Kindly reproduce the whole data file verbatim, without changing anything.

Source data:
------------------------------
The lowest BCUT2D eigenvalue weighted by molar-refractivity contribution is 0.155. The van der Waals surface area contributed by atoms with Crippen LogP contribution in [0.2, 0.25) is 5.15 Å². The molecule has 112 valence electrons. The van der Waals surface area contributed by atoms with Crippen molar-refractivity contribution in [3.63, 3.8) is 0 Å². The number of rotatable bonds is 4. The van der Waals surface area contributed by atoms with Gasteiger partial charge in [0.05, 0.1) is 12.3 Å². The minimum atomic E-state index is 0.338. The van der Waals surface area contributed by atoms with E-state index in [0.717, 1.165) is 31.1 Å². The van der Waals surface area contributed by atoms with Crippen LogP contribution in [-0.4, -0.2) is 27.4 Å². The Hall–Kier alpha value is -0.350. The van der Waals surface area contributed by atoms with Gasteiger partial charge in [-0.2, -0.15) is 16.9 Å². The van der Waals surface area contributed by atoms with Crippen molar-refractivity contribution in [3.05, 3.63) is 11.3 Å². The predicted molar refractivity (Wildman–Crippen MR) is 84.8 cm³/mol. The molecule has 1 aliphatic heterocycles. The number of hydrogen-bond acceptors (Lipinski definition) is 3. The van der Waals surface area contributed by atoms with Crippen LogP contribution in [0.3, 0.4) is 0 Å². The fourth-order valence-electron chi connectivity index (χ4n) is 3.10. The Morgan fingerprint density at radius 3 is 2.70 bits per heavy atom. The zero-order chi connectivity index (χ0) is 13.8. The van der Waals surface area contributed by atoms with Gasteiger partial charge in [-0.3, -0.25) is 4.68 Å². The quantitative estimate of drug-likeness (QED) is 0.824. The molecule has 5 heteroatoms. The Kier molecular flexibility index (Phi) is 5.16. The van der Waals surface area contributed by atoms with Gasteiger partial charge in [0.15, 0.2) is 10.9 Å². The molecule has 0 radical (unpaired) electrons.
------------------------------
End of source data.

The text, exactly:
The lowest BCUT2D eigenvalue weighted by molar-refractivity contribution is 0.155. The van der Waals surface area contributed by atoms with Crippen LogP contribution in [0.2, 0.25) is 5.15 Å². The molecule has 112 valence electrons. The van der Waals surface area contributed by atoms with Crippen molar-refractivity contribution in [3.63, 3.8) is 0 Å². The number of rotatable bonds is 4. The van der Waals surface area contributed by atoms with Gasteiger partial charge in [0.05, 0.1) is 12.3 Å². The minimum atomic E-state index is 0.338. The van der Waals surface area contributed by atoms with E-state index in [0.717, 1.165) is 31.1 Å². The van der Waals surface area contributed by atoms with Crippen LogP contribution in [-0.4, -0.2) is 27.4 Å². The Hall–Kier alpha value is -0.350. The van der Waals surface area contributed by atoms with Gasteiger partial charge in [-0.2, -0.15) is 16.9 Å². The van der Waals surface area contributed by atoms with Crippen molar-refractivity contribution in [3.05, 3.63) is 11.3 Å². The predicted molar refractivity (Wildman–Crippen MR) is 84.8 cm³/mol. The molecule has 1 aliphatic heterocycles. The number of hydrogen-bond acceptors (Lipinski definition) is 3. The van der Waals surface area contributed by atoms with Crippen LogP contribution in [0.3, 0.4) is 0 Å². The fourth-order valence-electron chi connectivity index (χ4n) is 3.10. The Morgan fingerprint density at radius 3 is 2.70 bits per heavy atom. The zero-order chi connectivity index (χ0) is 13.8. The van der Waals surface area contributed by atoms with Gasteiger partial charge in [-0.3, -0.25) is 4.68 Å². The quantitative estimate of drug-likeness (QED) is 0.824. The molecule has 5 heteroatoms. The Kier molecular flexibility index (Phi) is 5.16. The van der Waals surface area contributed by atoms with Gasteiger partial charge in [0.15, 0.2) is 10.9 Å². The molecule has 0 radical (unpaired) electrons.